"China's rising influence in Balkans must be understood"

Former US Ambassador to Serbia Cameron Munter says it is necessary for the West to pay more attention to the Western Balkans.

Source: B92

In an op-ed penned for Strafor, Munter argues that changes and reforms in the region can only happen from within - but that support from global players is important.

"In the first six months of US President Donald Trump's administration, five foreign policy challenges have dominated the national and international spotlight," writes Munter.

The Balkans is not mentioned there - even if, "through it all, it has been easy to forget that, not so long ago, much of the world's attention was fixed on it."

However, he remarked, many problems remain unsolved in this region.

"The Dayton Accords that ended the Bosnian war in 1995 provide a rickety and often unworkable structure for self-governance; Serbia and Kosovo have not yet reconciled, a necessary step if both are to achieve their self-proclaimed goal of membership in the European Union; domestic challenges still linger in Macedonia and in EU member state Croatia; and the region's best and brightest are leaving in search of opportunity elsewhere. Meanwhile, the region's enormous potential for economic devolvement, from tourism to innovation in information technology, is being explored only marginally," Munter said.

According to him, geopolitical problems and ethnic tension are once again surfacing in the Balkan and are creating potential danger for the region.

"The question is, will Western leaders take notice and step up in time? The good news is there's hope for progress, and in this case, it starts with the economy. The Western Balkans need economic support, as was made clear at a recent meeting of the Berlin process adherents in Trieste, which focused on regional economic integration," Munter wrote.

But - observed the former US envoy to Serbia - "external parties" are also "making a mark on the region's economies":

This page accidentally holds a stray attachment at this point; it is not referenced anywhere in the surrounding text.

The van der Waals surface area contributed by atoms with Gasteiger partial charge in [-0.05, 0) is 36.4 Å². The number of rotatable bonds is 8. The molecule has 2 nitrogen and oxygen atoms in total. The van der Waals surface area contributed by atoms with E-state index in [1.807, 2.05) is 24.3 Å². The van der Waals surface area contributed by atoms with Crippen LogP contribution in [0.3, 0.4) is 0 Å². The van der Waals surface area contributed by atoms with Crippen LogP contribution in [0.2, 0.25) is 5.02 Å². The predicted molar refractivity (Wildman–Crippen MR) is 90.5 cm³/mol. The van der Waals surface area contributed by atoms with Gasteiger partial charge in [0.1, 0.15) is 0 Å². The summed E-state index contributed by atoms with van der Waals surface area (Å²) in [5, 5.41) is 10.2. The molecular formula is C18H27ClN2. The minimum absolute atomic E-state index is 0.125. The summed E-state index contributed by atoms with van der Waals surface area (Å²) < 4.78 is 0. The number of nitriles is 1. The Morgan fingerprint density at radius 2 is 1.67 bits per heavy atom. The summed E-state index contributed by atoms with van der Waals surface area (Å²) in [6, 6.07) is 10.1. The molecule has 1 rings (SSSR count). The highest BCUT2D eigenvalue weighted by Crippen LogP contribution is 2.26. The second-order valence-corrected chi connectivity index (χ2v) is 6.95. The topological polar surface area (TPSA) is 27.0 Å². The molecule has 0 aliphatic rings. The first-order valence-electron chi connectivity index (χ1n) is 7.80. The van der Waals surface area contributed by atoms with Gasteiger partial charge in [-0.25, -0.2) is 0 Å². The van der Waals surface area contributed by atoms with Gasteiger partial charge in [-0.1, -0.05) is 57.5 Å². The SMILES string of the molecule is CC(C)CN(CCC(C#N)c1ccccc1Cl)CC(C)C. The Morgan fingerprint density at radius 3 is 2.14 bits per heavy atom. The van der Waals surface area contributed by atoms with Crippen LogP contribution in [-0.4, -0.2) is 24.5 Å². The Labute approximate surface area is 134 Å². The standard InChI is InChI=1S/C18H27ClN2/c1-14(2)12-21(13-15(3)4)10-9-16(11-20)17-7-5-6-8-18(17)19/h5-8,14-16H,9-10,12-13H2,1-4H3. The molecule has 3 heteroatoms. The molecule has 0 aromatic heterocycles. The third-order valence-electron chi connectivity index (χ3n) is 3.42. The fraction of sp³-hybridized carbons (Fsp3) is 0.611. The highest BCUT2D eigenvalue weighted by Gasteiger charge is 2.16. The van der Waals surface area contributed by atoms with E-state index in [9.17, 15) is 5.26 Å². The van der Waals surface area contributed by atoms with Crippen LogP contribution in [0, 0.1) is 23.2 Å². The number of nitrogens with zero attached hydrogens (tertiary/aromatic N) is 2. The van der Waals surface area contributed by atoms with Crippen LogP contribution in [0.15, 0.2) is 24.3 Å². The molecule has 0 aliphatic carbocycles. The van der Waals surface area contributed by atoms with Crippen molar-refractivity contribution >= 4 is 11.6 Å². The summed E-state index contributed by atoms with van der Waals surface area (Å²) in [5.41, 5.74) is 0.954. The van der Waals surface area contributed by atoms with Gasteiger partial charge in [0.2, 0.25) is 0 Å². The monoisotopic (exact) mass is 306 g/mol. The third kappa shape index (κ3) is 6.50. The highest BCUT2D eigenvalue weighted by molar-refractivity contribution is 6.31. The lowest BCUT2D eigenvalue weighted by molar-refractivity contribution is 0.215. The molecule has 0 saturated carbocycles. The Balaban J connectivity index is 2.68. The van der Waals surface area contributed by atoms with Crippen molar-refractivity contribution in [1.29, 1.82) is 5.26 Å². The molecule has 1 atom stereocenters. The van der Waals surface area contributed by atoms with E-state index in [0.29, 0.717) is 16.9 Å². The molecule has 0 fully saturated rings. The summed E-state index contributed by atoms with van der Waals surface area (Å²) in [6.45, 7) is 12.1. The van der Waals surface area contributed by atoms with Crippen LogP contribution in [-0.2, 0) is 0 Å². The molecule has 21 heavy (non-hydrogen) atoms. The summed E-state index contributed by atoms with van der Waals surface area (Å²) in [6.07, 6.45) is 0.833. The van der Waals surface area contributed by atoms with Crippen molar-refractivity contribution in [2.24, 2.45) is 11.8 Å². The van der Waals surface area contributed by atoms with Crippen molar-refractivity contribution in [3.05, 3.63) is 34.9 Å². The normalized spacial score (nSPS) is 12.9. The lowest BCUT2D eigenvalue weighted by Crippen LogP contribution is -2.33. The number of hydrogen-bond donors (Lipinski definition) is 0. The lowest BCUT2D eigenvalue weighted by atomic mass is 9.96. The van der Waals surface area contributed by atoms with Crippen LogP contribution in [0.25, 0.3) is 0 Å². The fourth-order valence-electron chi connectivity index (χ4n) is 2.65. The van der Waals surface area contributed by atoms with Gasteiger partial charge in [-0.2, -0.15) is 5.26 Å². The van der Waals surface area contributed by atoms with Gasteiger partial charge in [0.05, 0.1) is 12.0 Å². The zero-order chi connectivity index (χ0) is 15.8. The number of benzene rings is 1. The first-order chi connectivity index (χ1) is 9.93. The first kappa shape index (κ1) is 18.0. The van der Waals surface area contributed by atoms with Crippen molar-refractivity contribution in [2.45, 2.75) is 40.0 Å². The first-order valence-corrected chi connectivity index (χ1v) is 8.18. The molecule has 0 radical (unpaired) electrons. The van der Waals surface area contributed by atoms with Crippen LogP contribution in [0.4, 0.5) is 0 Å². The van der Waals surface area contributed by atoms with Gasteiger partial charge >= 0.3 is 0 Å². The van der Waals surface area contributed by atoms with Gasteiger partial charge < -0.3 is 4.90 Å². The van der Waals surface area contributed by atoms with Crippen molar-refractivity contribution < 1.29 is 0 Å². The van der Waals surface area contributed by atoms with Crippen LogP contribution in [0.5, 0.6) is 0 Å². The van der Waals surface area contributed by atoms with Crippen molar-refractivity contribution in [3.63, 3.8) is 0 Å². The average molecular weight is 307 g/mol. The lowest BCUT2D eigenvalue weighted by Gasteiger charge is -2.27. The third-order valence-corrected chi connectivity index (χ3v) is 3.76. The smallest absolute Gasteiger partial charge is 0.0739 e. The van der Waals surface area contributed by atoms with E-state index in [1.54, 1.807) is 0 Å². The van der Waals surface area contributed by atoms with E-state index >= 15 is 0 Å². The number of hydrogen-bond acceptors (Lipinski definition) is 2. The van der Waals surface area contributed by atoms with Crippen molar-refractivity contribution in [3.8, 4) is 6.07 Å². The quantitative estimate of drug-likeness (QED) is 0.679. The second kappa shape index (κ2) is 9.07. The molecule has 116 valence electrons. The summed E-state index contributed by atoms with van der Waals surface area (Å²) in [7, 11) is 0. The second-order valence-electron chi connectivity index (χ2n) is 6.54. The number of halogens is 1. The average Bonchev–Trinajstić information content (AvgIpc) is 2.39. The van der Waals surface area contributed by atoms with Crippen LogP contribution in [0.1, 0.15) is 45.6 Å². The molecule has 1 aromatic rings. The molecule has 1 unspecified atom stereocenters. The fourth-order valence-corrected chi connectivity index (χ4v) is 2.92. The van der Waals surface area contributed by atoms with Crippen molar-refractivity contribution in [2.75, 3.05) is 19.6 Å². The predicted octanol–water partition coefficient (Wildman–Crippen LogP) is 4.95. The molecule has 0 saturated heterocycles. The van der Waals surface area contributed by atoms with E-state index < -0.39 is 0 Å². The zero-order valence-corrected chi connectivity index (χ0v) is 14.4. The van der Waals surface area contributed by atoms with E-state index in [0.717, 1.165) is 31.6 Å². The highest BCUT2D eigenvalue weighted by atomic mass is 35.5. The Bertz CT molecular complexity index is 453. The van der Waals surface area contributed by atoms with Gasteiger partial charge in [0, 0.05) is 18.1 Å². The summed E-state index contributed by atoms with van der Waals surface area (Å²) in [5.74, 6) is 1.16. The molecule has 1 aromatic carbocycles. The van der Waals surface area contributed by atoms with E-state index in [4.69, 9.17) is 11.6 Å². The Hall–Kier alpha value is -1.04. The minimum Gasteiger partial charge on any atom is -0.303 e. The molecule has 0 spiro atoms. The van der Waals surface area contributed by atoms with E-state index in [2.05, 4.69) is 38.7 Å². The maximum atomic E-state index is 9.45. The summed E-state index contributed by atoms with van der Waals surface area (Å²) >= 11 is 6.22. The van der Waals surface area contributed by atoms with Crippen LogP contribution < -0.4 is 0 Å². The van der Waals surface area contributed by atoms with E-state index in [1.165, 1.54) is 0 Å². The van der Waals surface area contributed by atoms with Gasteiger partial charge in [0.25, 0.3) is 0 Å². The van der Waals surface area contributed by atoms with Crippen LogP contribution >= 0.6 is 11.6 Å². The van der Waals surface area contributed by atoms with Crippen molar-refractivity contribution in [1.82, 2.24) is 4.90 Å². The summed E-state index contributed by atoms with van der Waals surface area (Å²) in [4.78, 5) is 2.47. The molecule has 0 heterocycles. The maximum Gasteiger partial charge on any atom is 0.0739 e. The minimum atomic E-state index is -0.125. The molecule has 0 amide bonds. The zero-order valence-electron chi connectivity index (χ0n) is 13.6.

"China, for instance, has shown significant interest in investing in the Balkans' infrastructure as part of its Belt and Road Initiative - an ambitious, multinational program that has become a policy priority for Beijing. China already has had a discernible impact on several projects in the region, including a high-speed rail line connecting Belgrade and Budapest; the Adriatic highway, which will link Albania, Montenegro and EU members Greece and Italy; and the port of Piraeus, which a Chinese company has purchased to create a shipping route from Greece through the Western Balkans to EU markets."

"But now, more than ever, the Balkans are interested in engaging more closely with the West to help address the region's budding problems," said Munter, and added:

"European leaders, most notably Germany, continue to watch the region as Russia maintains its presence - to the consternation of some observers - in Serbia's energy sector. Despite its often-difficult relationship with the region, the United States will need to make its presence known there once again. After all, Washington has considerable interests in the Balkans, particularly the NATO-led Kosovo Force and foreign direct investments. Moreover, it is equally important that the people of the Balkans have a clear and accurate understanding of the consequences of the rising influence of China, which will be active in the region for years to come."

According to him, it is important to understand that "foreign actors are not the panacea to the region's emerging issues."

"Rather, it's crucial that not only governments but also key societal players in the Balkans - from businesses to universities to nongovernmental organizations - work with outside forces to help shape the future of the region. Resolution begins from within. Indeed, some measure of hope can be taken from the fact that Belgrade and Pristina have opened a dialogue intended to ease tension between them. Meanwhile, Macedonia's new government, which rose to power in June, has already made great strides in improving relations with its neighbors by addressing possible solutions to a dispute with Greece over the recognition of Macedonia's name; by pledging increased cooperation between Skopje and Tirana; and, after two decades of negotiation, by signing a friendship treaty with Bulgaria," Munter wrote.

Nevertheless, he added, "this progress will need to accelerate as other problematic developments, including heightened flows of migrants to the region from Africa and the Middle East, exacerbate the rise of the Muslim, Croatian and Serbian nationalist voices that underpin ethnic and social discontent."

"The Balkans could still prove to be a surprising success story in the years ahead. But as the region drifts beyond the attention of prominent global leaders, its chances of sinking back into the instability of its past will only increase if the world continues to watch from the sidelines," Munter warned.


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